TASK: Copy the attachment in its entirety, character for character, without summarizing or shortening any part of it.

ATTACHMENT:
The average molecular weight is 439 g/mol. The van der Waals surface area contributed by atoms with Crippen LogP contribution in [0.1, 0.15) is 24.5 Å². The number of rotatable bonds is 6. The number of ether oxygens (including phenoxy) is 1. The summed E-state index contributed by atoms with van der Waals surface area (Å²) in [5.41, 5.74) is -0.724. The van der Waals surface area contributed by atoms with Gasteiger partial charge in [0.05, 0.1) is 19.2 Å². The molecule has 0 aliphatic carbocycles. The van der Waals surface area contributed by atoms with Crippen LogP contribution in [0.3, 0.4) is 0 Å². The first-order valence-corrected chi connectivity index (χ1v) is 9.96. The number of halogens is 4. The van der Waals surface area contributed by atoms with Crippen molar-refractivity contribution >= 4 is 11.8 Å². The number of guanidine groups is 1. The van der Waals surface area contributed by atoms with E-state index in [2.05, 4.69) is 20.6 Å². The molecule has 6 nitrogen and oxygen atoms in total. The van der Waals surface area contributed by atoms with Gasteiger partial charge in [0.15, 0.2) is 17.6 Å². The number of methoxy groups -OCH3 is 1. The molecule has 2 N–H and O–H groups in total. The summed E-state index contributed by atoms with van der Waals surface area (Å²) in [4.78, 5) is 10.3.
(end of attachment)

The average molecular weight is 439 g/mol. The van der Waals surface area contributed by atoms with Crippen LogP contribution in [0.1, 0.15) is 24.5 Å². The number of rotatable bonds is 6. The number of ether oxygens (including phenoxy) is 1. The summed E-state index contributed by atoms with van der Waals surface area (Å²) in [5.41, 5.74) is -0.724. The van der Waals surface area contributed by atoms with Gasteiger partial charge in [0.05, 0.1) is 19.2 Å². The molecule has 0 aliphatic carbocycles. The van der Waals surface area contributed by atoms with Crippen LogP contribution in [0.3, 0.4) is 0 Å². The first-order valence-corrected chi connectivity index (χ1v) is 9.96. The number of halogens is 4. The van der Waals surface area contributed by atoms with Crippen molar-refractivity contribution >= 4 is 11.8 Å². The number of guanidine groups is 1. The van der Waals surface area contributed by atoms with E-state index in [2.05, 4.69) is 20.6 Å². The molecule has 6 nitrogen and oxygen atoms in total. The van der Waals surface area contributed by atoms with Gasteiger partial charge in [0.15, 0.2) is 17.6 Å². The number of methoxy groups -OCH3 is 1. The molecule has 2 N–H and O–H groups in total. The summed E-state index contributed by atoms with van der Waals surface area (Å²) in [4.78, 5) is 10.3.